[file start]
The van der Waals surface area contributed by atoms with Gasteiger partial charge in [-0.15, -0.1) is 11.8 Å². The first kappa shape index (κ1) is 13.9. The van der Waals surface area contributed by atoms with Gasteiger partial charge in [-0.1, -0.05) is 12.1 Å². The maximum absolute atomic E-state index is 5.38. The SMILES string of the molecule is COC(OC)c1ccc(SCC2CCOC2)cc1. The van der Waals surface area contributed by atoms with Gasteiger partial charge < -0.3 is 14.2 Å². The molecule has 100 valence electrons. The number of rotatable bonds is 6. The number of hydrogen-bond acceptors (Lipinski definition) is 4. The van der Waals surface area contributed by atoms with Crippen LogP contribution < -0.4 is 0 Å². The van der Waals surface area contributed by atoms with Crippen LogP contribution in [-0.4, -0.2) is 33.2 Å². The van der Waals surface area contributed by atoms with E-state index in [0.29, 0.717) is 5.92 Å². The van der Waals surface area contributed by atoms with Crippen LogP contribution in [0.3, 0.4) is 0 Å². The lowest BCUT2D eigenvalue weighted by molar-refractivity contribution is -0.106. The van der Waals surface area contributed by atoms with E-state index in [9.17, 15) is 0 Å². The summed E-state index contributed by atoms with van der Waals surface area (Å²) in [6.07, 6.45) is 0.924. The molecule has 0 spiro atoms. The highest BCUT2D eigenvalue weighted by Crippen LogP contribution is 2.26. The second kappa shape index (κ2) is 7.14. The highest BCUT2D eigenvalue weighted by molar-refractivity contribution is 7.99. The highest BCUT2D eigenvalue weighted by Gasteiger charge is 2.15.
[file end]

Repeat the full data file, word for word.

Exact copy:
The van der Waals surface area contributed by atoms with Gasteiger partial charge in [-0.15, -0.1) is 11.8 Å². The first kappa shape index (κ1) is 13.9. The van der Waals surface area contributed by atoms with Gasteiger partial charge in [-0.1, -0.05) is 12.1 Å². The maximum absolute atomic E-state index is 5.38. The SMILES string of the molecule is COC(OC)c1ccc(SCC2CCOC2)cc1. The van der Waals surface area contributed by atoms with Gasteiger partial charge < -0.3 is 14.2 Å². The molecule has 100 valence electrons. The number of rotatable bonds is 6. The number of hydrogen-bond acceptors (Lipinski definition) is 4. The van der Waals surface area contributed by atoms with Crippen LogP contribution < -0.4 is 0 Å². The van der Waals surface area contributed by atoms with Crippen LogP contribution in [-0.4, -0.2) is 33.2 Å². The van der Waals surface area contributed by atoms with E-state index in [0.29, 0.717) is 5.92 Å². The van der Waals surface area contributed by atoms with Crippen LogP contribution in [0.3, 0.4) is 0 Å². The lowest BCUT2D eigenvalue weighted by molar-refractivity contribution is -0.106. The van der Waals surface area contributed by atoms with E-state index in [9.17, 15) is 0 Å². The summed E-state index contributed by atoms with van der Waals surface area (Å²) in [6.07, 6.45) is 0.924. The molecule has 0 spiro atoms. The highest BCUT2D eigenvalue weighted by Crippen LogP contribution is 2.26. The second kappa shape index (κ2) is 7.14. The highest BCUT2D eigenvalue weighted by molar-refractivity contribution is 7.99. The highest BCUT2D eigenvalue weighted by Gasteiger charge is 2.15.